by Dr. Bernstein
LOS ANGELES, CA – Can you imagine a world without vaccines? A world with diphtheria, typhoid, poliomyelitis, smallpox and rabies running rampant through the population? Fortunately, prevention against many serious diseases is readily available. Our animal population is likewise protected against many serious diseases by vaccination.
Most pet owners know their dogs and cats should be vaccinated, but there is often confusion as to when or why. Veterinarians are sometime presented with a very ill puppy because the owner was told (usually by a well-meaning friend) that vaccines should be started at a later age. Another common scenario is an animal that was purchased with the understanding that it “had all of its shots”, yet develops canine parvovirus enteritis or feline distemper.
It may be helpful to understand why these illnesses occurred. The answer lies in understanding “maternally derived antibodies”. Antibodies are produced by the immune system of the pregnant mother in response to exposure to a vaccine or a disease-causing organism. These protective antibodies are passed on to the newborn when they nurse colostrums (first milk) during the first few days of life. These antibodies protect the baby from disease for a limited period of time. If the youngster is vaccinated while it has high levels of maternal antibodies, the antibodies will attack the vaccine virus. The antibodies cannot distinguish between a vaccine virus (good) and a pathogen (disease-causing virus). For this reason, the puppy/kitten needs to receive a series of vaccinations until the maternally-derived antibody level has decreased sufficiently to prevent its cancellation of the vaccine virus. We know that this will occur by 16 weeks of age, so that is the age at which we are virtually certain that the vaccine will be effective. The youngster will therefore make his own antibodies against the disease.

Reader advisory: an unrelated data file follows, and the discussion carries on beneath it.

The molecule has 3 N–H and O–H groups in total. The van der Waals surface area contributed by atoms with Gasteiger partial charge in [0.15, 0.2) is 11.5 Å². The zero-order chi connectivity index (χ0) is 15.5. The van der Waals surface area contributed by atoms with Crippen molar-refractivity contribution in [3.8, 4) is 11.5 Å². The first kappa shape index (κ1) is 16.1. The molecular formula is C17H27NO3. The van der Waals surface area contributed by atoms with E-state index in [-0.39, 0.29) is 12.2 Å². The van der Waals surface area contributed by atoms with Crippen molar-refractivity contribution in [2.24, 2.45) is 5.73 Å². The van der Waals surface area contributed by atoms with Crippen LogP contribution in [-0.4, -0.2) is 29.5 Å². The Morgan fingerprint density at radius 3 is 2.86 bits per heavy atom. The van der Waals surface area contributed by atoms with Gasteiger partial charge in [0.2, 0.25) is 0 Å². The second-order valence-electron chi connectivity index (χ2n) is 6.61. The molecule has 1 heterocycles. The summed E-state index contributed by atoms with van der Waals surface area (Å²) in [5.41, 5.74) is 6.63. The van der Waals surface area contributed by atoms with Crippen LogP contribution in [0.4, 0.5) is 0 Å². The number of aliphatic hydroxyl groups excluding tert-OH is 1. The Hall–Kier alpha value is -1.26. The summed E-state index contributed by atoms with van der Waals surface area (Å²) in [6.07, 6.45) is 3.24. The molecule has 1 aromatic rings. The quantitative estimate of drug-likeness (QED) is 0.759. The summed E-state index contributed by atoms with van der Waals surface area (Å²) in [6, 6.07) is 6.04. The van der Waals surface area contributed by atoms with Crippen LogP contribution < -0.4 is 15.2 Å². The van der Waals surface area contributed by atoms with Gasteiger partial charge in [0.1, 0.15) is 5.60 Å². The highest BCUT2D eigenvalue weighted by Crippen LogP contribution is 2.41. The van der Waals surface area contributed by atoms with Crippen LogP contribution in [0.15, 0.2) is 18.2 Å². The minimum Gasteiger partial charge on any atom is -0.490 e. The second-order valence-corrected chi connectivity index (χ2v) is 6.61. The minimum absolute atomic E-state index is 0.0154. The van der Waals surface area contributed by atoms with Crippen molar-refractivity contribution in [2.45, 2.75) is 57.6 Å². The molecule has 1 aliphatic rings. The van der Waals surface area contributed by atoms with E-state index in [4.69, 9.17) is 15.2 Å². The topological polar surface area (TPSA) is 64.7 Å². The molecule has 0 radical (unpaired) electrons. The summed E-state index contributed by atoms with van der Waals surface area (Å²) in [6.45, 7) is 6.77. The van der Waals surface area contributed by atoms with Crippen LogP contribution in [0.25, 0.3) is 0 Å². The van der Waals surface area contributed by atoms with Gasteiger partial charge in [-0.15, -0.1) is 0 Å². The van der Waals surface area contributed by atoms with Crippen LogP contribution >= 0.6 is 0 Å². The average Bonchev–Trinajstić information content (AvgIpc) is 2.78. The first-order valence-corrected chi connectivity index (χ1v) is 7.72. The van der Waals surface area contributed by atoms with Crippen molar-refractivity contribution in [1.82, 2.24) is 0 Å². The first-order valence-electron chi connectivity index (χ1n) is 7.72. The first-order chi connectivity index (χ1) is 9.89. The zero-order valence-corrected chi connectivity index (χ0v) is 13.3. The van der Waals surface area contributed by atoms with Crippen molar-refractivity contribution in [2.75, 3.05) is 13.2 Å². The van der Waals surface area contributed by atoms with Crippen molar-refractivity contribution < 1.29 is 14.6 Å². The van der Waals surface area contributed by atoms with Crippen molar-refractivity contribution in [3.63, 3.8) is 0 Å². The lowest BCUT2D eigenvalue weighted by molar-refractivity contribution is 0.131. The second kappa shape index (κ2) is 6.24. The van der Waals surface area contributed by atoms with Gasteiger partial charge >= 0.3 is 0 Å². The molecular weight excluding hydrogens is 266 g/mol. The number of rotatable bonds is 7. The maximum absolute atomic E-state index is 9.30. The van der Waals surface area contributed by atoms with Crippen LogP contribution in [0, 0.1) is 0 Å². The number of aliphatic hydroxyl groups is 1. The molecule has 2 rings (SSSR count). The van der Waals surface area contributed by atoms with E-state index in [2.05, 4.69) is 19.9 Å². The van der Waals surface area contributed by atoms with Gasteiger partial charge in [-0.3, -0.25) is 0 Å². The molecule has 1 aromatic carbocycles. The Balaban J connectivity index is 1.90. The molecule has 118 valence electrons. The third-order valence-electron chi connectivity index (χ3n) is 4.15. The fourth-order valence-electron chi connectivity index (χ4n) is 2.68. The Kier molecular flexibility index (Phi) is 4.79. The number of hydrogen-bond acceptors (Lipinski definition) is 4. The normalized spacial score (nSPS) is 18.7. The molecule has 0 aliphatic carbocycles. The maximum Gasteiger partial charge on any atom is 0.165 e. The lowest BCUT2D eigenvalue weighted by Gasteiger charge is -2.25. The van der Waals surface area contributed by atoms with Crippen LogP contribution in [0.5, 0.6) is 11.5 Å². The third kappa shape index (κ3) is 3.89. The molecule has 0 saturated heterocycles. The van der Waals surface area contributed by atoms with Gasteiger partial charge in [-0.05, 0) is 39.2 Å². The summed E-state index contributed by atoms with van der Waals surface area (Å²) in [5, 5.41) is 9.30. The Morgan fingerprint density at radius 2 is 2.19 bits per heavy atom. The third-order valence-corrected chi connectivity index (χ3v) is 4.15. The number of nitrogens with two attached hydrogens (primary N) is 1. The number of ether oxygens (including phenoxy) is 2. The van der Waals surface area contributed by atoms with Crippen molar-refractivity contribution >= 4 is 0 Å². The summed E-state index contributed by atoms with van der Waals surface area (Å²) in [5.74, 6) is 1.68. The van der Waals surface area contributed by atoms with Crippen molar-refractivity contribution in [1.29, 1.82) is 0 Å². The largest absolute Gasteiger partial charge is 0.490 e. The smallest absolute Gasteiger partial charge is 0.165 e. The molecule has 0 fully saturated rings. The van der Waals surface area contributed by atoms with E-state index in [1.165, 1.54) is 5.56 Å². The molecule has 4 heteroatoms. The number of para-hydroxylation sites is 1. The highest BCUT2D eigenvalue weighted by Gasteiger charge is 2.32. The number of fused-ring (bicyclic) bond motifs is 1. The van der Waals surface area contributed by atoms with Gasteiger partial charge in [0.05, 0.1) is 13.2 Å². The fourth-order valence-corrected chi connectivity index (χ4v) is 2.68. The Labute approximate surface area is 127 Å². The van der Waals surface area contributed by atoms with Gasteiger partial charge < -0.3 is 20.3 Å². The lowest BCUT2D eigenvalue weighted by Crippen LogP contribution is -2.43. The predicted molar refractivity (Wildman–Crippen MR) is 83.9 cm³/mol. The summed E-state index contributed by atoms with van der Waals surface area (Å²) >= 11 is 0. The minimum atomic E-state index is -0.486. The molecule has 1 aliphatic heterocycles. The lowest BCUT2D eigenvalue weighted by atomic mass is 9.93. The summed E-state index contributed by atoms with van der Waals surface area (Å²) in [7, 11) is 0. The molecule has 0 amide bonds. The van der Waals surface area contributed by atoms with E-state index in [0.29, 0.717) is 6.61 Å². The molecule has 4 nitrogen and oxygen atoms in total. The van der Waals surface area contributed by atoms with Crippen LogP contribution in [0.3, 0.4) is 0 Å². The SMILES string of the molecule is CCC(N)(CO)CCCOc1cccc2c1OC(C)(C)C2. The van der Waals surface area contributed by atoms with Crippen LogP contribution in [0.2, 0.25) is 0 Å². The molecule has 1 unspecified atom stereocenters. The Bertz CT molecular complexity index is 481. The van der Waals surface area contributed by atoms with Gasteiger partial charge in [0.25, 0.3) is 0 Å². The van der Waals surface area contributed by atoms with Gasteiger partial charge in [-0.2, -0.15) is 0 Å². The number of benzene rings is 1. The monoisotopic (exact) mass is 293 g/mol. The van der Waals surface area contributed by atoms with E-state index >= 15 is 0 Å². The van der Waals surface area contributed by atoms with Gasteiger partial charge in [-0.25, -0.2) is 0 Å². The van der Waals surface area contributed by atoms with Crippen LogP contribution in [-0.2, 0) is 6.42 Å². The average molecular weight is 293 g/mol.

One might think that waiting until the puppy/kitten is 16 weeks old would be a way to avoid maternal antibody interference (remember the well-meaning advice to wait until the new pet was older?). In theory, this is true, but if the antibodies decrease prior to this age, the young one will be susceptible to infection. The vaccine series is the attempt to make the window of susceptibility as small as possible.
Your veterinarian will explain his or her vaccination program at your first visit. The ideal age for the first visit is at 6-8 weeks. We all want your new family member to start off with at least an “ounce of prevention”.